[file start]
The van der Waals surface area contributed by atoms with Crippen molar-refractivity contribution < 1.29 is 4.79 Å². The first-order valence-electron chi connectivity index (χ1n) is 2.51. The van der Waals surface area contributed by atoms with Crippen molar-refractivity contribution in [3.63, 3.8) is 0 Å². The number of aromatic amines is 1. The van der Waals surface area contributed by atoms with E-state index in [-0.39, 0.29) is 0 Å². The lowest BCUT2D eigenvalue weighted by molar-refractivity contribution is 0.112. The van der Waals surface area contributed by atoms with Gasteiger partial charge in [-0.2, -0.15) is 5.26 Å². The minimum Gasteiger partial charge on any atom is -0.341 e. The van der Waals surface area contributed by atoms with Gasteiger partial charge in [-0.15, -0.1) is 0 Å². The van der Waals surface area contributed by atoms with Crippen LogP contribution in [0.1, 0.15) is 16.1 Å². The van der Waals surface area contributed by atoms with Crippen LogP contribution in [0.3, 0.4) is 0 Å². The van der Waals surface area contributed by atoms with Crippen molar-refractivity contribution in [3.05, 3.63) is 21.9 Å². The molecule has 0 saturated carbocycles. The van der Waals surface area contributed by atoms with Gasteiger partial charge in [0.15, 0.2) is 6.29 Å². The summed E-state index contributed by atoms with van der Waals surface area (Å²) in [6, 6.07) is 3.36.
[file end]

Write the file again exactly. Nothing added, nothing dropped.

The van der Waals surface area contributed by atoms with Crippen molar-refractivity contribution < 1.29 is 4.79 Å². The first-order valence-electron chi connectivity index (χ1n) is 2.51. The van der Waals surface area contributed by atoms with Crippen molar-refractivity contribution in [3.63, 3.8) is 0 Å². The number of aromatic amines is 1. The van der Waals surface area contributed by atoms with E-state index in [-0.39, 0.29) is 0 Å². The lowest BCUT2D eigenvalue weighted by molar-refractivity contribution is 0.112. The van der Waals surface area contributed by atoms with Gasteiger partial charge in [-0.2, -0.15) is 5.26 Å². The minimum Gasteiger partial charge on any atom is -0.341 e. The van der Waals surface area contributed by atoms with Gasteiger partial charge in [-0.15, -0.1) is 0 Å². The van der Waals surface area contributed by atoms with Crippen LogP contribution in [0.1, 0.15) is 16.1 Å². The van der Waals surface area contributed by atoms with Crippen LogP contribution in [0.3, 0.4) is 0 Å². The van der Waals surface area contributed by atoms with Crippen molar-refractivity contribution in [3.05, 3.63) is 21.9 Å². The molecule has 0 saturated carbocycles. The van der Waals surface area contributed by atoms with Gasteiger partial charge in [0.15, 0.2) is 6.29 Å². The summed E-state index contributed by atoms with van der Waals surface area (Å²) in [6, 6.07) is 3.36.